I have been thinking about the pomegranate for a while now. Really ever since I bought some pomegranate nibs to embellish a cheese platter. I thought it looked rather fabulous, mostly I suspect, because of the wonderful pink colour and also because I was secretly congratulating myself with how on trend I was.
And that’s even before I even realised it was Nigella Lawson’s favourite fruit. When Nigella revealed her love for the pomegranate, its sales shot up by 109%.
Naturally I went to my current colour site crush Design Seeds to have a bit of a look at their take on pomegranate hues and I wasn’t disappointed. Loving the blues through the pinks to the strong plums and purples. Many many options here gift wrappers.
Neither have I been disappointed by the rich history of the pomegranate which emerged from the cradle of civilisation. The earliest records of humanity detail how it grew in abundance throughout the fertile lands of the Arab world and the Mediterranean and how it has influenced Ancient Greek, Hebrew and Christian Mythology.
The early Hebrews believed that each pomegranate contained exactly 613 seeds, the number of commandments in the Torah. According to many Biblical scholars, the pomegranate was the original fruit from the Garden of Eden. Ancient Greek mythology abounds with images of the fruit – the myths of Persephone and Orion’s wife are chock full of pomegranate action.
Ancient Arab women used the seeds of the pomegranate to predict their own fertility. Ancient Egyptians were buried with pomegranates in hope of rebirth. Ancient Syrians named a god, Rimmon, after the pomegranate. This god is marked by his transcendence of death, all the while attended by various fertile females, nymphs, and goddesses.The Greeks consider it a symbol of abundance – a fruit that spills over in plentitude and good luck. In Armenia, the pomegranate is often served at weddings to symbolise fertility for the new couple.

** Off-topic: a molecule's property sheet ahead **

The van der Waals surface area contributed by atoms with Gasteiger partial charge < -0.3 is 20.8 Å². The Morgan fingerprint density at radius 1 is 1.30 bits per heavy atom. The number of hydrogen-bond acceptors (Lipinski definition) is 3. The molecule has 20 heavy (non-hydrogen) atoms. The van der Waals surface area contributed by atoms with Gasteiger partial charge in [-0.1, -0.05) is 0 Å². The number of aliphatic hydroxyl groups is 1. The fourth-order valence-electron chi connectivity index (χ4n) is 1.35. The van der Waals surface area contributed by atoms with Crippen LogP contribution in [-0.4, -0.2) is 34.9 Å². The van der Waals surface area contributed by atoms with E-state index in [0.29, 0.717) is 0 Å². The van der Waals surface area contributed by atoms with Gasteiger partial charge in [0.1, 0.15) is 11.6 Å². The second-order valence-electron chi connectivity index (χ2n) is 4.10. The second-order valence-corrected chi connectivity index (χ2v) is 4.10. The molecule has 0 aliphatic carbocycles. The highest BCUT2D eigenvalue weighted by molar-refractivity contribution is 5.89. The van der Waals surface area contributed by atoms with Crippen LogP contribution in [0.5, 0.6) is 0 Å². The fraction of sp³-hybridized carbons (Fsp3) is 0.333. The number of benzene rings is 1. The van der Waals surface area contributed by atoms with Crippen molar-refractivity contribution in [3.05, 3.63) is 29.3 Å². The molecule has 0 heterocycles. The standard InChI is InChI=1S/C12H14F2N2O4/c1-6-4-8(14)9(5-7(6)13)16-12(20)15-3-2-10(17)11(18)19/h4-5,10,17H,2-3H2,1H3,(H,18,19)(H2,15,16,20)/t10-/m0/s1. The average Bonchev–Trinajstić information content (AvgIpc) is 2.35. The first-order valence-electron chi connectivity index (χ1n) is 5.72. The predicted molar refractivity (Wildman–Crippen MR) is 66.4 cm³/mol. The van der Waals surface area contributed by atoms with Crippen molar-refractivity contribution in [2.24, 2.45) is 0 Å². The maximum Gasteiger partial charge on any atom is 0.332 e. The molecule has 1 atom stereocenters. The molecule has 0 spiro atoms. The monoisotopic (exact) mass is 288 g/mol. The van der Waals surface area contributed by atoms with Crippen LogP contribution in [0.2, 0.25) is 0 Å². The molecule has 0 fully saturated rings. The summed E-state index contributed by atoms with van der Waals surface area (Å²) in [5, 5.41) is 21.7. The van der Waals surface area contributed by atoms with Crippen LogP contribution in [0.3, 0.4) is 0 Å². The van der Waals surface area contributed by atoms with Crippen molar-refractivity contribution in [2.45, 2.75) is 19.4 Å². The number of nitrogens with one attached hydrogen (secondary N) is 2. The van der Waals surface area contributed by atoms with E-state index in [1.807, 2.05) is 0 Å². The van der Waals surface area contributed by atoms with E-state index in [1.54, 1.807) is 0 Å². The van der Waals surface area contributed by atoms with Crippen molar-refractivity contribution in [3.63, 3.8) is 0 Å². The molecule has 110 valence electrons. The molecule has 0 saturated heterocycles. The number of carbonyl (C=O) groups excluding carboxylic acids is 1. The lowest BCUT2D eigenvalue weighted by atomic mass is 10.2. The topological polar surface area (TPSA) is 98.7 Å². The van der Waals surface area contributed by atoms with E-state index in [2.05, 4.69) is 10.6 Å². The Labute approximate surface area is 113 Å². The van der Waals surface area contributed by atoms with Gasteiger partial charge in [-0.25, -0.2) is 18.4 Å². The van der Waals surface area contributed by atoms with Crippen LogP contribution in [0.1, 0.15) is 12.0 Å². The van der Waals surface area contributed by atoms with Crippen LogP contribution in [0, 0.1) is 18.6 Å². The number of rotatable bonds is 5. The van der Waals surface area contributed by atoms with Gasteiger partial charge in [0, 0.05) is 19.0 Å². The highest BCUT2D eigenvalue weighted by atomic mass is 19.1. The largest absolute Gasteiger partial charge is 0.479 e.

Now we get to its medicinal uses. According to the US Library of Medicine and National Institutes of Health, preparations of different parts of the pomegranate —flower, fruit juice, rind, bark—have been used for a variety of conditions particularly gastroenterological ones. They note the use of pomegranate rind and root bark as a treatment for tapeworm infestation (“Latas tineas ventris”) was recommended by several early Roman medical writers and is still listed as a treatment for tapeworms and diarrhoea in a current encyclopaedia of medicinal plants.
And finally to Heraldry. Due to its medicinal properties, the pomegranate appears on the coat of arms for the British Medical Association, the Royal College of Midwives, the Royal College of Obstetricians and Gynaecologists and the Royal College of Physicians. The heraldic meanings of the pomegranate hark back to the myth of Persephone—the persistence of life, fertility, and regeneration.
As it’s clear we have a fruit with punnet loads of possibilities, I went for an abundant, almost old fashioned pattern showcasing the fruit and its signature symbolic seeds. It almost looked like a print from the Natural History Museum, so I didn’t want to fuss it up too much.
I opted for a double sided ribbon in two different colours – the signature pink and the contrasting lush cream of the inside flesh. I used a knot instead of a bow because a bow was way too flouncy. I do like a knot but if you’re going to use a two coloured ribbon you’ll need to be prepared for twisting and turning as you tie. Way too grand to say my wrap is an homage to persistence of life, fertility, and regeneration but I do think it is a bit of a nod to those trendy little pomegranate nibs and their rich heritage.